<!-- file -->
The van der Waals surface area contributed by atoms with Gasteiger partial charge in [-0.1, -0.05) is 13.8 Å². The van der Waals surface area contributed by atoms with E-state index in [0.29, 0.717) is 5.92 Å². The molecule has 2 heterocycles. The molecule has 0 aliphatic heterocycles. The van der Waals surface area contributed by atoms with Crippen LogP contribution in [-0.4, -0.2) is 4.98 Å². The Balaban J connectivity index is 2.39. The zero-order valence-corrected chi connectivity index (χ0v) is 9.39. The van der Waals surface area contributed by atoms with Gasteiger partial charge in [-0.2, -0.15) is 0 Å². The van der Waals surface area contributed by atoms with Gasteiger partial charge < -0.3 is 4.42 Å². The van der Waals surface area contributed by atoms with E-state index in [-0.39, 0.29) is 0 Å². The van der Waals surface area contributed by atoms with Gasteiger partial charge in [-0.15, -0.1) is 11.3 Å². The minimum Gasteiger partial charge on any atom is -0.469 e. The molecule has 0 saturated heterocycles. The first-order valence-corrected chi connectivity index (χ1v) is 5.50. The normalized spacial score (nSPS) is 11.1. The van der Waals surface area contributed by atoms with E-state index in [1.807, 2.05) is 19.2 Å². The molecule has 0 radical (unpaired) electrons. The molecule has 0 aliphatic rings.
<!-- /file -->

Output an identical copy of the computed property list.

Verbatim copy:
The van der Waals surface area contributed by atoms with Gasteiger partial charge in [-0.1, -0.05) is 13.8 Å². The van der Waals surface area contributed by atoms with E-state index in [0.29, 0.717) is 5.92 Å². The molecule has 2 heterocycles. The molecule has 0 aliphatic heterocycles. The van der Waals surface area contributed by atoms with Crippen LogP contribution in [-0.4, -0.2) is 4.98 Å². The Balaban J connectivity index is 2.39. The zero-order valence-corrected chi connectivity index (χ0v) is 9.39. The van der Waals surface area contributed by atoms with Gasteiger partial charge in [-0.2, -0.15) is 0 Å². The van der Waals surface area contributed by atoms with Gasteiger partial charge < -0.3 is 4.42 Å². The van der Waals surface area contributed by atoms with E-state index in [-0.39, 0.29) is 0 Å². The van der Waals surface area contributed by atoms with Gasteiger partial charge in [-0.15, -0.1) is 11.3 Å². The minimum Gasteiger partial charge on any atom is -0.469 e. The molecule has 0 saturated heterocycles. The first-order valence-corrected chi connectivity index (χ1v) is 5.50. The normalized spacial score (nSPS) is 11.1. The van der Waals surface area contributed by atoms with E-state index in [1.807, 2.05) is 19.2 Å². The molecule has 0 radical (unpaired) electrons. The molecule has 0 aliphatic rings.